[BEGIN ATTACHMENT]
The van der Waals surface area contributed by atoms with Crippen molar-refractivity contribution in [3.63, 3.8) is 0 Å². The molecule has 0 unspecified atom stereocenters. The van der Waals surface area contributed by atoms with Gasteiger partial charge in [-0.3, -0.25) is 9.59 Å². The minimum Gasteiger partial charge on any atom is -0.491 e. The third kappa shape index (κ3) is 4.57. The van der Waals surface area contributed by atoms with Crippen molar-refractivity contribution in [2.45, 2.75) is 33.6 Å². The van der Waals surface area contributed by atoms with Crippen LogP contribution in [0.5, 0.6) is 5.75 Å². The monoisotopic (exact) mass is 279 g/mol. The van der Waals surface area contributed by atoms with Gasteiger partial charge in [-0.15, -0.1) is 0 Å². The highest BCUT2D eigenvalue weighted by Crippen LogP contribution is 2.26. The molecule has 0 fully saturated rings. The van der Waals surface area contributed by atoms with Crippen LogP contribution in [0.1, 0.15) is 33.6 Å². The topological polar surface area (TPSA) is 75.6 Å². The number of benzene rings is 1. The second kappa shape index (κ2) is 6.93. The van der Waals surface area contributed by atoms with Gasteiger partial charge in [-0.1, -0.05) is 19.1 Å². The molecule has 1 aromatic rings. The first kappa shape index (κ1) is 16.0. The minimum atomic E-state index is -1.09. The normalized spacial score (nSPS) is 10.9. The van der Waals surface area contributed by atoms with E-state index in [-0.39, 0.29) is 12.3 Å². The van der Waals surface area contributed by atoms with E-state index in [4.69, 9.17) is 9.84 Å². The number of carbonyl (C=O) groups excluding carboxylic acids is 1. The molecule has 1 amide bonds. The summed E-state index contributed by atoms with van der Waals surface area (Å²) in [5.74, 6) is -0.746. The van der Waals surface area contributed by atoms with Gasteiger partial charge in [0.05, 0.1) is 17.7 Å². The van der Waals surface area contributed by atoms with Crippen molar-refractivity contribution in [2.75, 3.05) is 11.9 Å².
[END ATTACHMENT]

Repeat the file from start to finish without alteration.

The van der Waals surface area contributed by atoms with Crippen molar-refractivity contribution in [3.63, 3.8) is 0 Å². The molecule has 0 unspecified atom stereocenters. The van der Waals surface area contributed by atoms with Gasteiger partial charge in [-0.3, -0.25) is 9.59 Å². The minimum Gasteiger partial charge on any atom is -0.491 e. The third kappa shape index (κ3) is 4.57. The van der Waals surface area contributed by atoms with Crippen molar-refractivity contribution in [2.45, 2.75) is 33.6 Å². The van der Waals surface area contributed by atoms with Crippen LogP contribution in [0.5, 0.6) is 5.75 Å². The monoisotopic (exact) mass is 279 g/mol. The van der Waals surface area contributed by atoms with Gasteiger partial charge in [-0.15, -0.1) is 0 Å². The highest BCUT2D eigenvalue weighted by Crippen LogP contribution is 2.26. The molecule has 0 fully saturated rings. The van der Waals surface area contributed by atoms with Crippen LogP contribution in [0.1, 0.15) is 33.6 Å². The topological polar surface area (TPSA) is 75.6 Å². The number of benzene rings is 1. The second kappa shape index (κ2) is 6.93. The van der Waals surface area contributed by atoms with Gasteiger partial charge in [-0.1, -0.05) is 19.1 Å². The molecule has 1 aromatic rings. The first kappa shape index (κ1) is 16.0. The minimum atomic E-state index is -1.09. The normalized spacial score (nSPS) is 10.9. The van der Waals surface area contributed by atoms with E-state index in [-0.39, 0.29) is 12.3 Å². The van der Waals surface area contributed by atoms with E-state index in [4.69, 9.17) is 9.84 Å². The number of carbonyl (C=O) groups excluding carboxylic acids is 1. The molecule has 1 amide bonds. The summed E-state index contributed by atoms with van der Waals surface area (Å²) in [5.74, 6) is -0.746. The van der Waals surface area contributed by atoms with Gasteiger partial charge in [0.05, 0.1) is 17.7 Å². The van der Waals surface area contributed by atoms with Crippen molar-refractivity contribution in [2.75, 3.05) is 11.9 Å².